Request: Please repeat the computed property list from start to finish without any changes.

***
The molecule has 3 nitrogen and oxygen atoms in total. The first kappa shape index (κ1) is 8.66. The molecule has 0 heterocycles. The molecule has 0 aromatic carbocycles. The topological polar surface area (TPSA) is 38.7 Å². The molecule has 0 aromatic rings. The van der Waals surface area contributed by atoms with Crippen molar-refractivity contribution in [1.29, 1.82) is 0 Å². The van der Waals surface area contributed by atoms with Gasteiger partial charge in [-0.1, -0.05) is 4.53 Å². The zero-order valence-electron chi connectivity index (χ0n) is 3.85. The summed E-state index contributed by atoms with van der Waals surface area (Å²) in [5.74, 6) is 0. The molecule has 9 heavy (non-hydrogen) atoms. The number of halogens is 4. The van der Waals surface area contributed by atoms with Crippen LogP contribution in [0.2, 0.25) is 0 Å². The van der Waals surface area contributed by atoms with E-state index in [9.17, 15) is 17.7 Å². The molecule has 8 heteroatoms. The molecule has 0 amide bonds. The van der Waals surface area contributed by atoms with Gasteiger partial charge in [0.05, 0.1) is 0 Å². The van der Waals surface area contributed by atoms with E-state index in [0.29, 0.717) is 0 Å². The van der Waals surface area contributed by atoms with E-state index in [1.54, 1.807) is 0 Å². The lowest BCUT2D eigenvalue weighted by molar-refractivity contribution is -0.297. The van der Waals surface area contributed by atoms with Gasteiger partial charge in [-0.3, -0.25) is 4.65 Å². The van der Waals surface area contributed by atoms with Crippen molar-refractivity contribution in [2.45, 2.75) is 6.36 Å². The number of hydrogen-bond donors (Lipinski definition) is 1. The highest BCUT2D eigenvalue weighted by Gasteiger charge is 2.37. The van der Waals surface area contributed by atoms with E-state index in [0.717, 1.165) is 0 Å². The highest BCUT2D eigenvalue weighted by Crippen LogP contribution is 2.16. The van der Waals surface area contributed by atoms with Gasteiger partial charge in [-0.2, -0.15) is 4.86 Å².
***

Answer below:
The molecule has 3 nitrogen and oxygen atoms in total. The first kappa shape index (κ1) is 8.66. The molecule has 0 heterocycles. The molecule has 0 aromatic carbocycles. The topological polar surface area (TPSA) is 38.7 Å². The molecule has 0 aromatic rings. The van der Waals surface area contributed by atoms with Crippen molar-refractivity contribution in [1.29, 1.82) is 0 Å². The van der Waals surface area contributed by atoms with Gasteiger partial charge in [-0.1, -0.05) is 4.53 Å². The zero-order valence-electron chi connectivity index (χ0n) is 3.85. The summed E-state index contributed by atoms with van der Waals surface area (Å²) in [5.74, 6) is 0. The molecule has 9 heavy (non-hydrogen) atoms. The number of halogens is 4. The van der Waals surface area contributed by atoms with Crippen LogP contribution in [0.2, 0.25) is 0 Å². The van der Waals surface area contributed by atoms with E-state index in [9.17, 15) is 17.7 Å². The molecule has 8 heteroatoms. The molecule has 0 amide bonds. The van der Waals surface area contributed by atoms with Gasteiger partial charge in [0.05, 0.1) is 0 Å². The van der Waals surface area contributed by atoms with E-state index in [0.29, 0.717) is 0 Å². The van der Waals surface area contributed by atoms with E-state index in [1.54, 1.807) is 0 Å². The lowest BCUT2D eigenvalue weighted by molar-refractivity contribution is -0.297. The van der Waals surface area contributed by atoms with Gasteiger partial charge in [-0.3, -0.25) is 4.65 Å². The van der Waals surface area contributed by atoms with Crippen molar-refractivity contribution in [2.45, 2.75) is 6.36 Å². The number of hydrogen-bond donors (Lipinski definition) is 1. The highest BCUT2D eigenvalue weighted by Gasteiger charge is 2.37. The van der Waals surface area contributed by atoms with E-state index in [0.717, 1.165) is 0 Å². The highest BCUT2D eigenvalue weighted by Crippen LogP contribution is 2.16. The van der Waals surface area contributed by atoms with Gasteiger partial charge in [-0.2, -0.15) is 4.86 Å².